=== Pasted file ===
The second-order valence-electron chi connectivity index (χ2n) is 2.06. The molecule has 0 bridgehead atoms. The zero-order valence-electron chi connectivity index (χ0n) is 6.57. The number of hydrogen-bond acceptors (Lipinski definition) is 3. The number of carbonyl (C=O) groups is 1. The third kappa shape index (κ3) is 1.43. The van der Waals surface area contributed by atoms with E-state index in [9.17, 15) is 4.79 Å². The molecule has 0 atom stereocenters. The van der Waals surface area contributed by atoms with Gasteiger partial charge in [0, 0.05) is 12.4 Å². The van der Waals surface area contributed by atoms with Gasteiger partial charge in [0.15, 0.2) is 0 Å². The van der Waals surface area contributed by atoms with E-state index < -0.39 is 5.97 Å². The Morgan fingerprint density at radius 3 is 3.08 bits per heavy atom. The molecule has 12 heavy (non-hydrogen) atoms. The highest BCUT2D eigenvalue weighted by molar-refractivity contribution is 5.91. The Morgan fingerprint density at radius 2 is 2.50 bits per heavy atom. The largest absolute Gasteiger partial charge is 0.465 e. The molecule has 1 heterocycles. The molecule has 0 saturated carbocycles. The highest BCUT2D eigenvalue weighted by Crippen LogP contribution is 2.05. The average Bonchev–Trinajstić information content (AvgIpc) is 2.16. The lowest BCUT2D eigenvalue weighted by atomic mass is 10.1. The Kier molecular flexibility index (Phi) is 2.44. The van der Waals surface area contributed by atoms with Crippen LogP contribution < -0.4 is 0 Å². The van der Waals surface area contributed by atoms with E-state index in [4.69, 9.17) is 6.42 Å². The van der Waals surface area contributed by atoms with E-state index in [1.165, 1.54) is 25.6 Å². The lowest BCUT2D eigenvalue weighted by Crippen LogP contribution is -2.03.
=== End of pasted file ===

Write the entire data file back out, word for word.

The second-order valence-electron chi connectivity index (χ2n) is 2.06. The molecule has 0 bridgehead atoms. The zero-order valence-electron chi connectivity index (χ0n) is 6.57. The number of hydrogen-bond acceptors (Lipinski definition) is 3. The number of carbonyl (C=O) groups is 1. The third kappa shape index (κ3) is 1.43. The van der Waals surface area contributed by atoms with E-state index in [9.17, 15) is 4.79 Å². The molecule has 0 atom stereocenters. The van der Waals surface area contributed by atoms with Gasteiger partial charge in [0, 0.05) is 12.4 Å². The van der Waals surface area contributed by atoms with Gasteiger partial charge in [0.15, 0.2) is 0 Å². The van der Waals surface area contributed by atoms with E-state index < -0.39 is 5.97 Å². The Morgan fingerprint density at radius 3 is 3.08 bits per heavy atom. The molecule has 12 heavy (non-hydrogen) atoms. The highest BCUT2D eigenvalue weighted by molar-refractivity contribution is 5.91. The Morgan fingerprint density at radius 2 is 2.50 bits per heavy atom. The largest absolute Gasteiger partial charge is 0.465 e. The molecule has 1 heterocycles. The molecule has 0 saturated carbocycles. The highest BCUT2D eigenvalue weighted by Crippen LogP contribution is 2.05. The average Bonchev–Trinajstić information content (AvgIpc) is 2.16. The lowest BCUT2D eigenvalue weighted by atomic mass is 10.1. The Kier molecular flexibility index (Phi) is 2.44. The van der Waals surface area contributed by atoms with Crippen LogP contribution < -0.4 is 0 Å². The van der Waals surface area contributed by atoms with E-state index in [4.69, 9.17) is 6.42 Å². The van der Waals surface area contributed by atoms with E-state index in [1.165, 1.54) is 25.6 Å². The lowest BCUT2D eigenvalue weighted by Crippen LogP contribution is -2.03.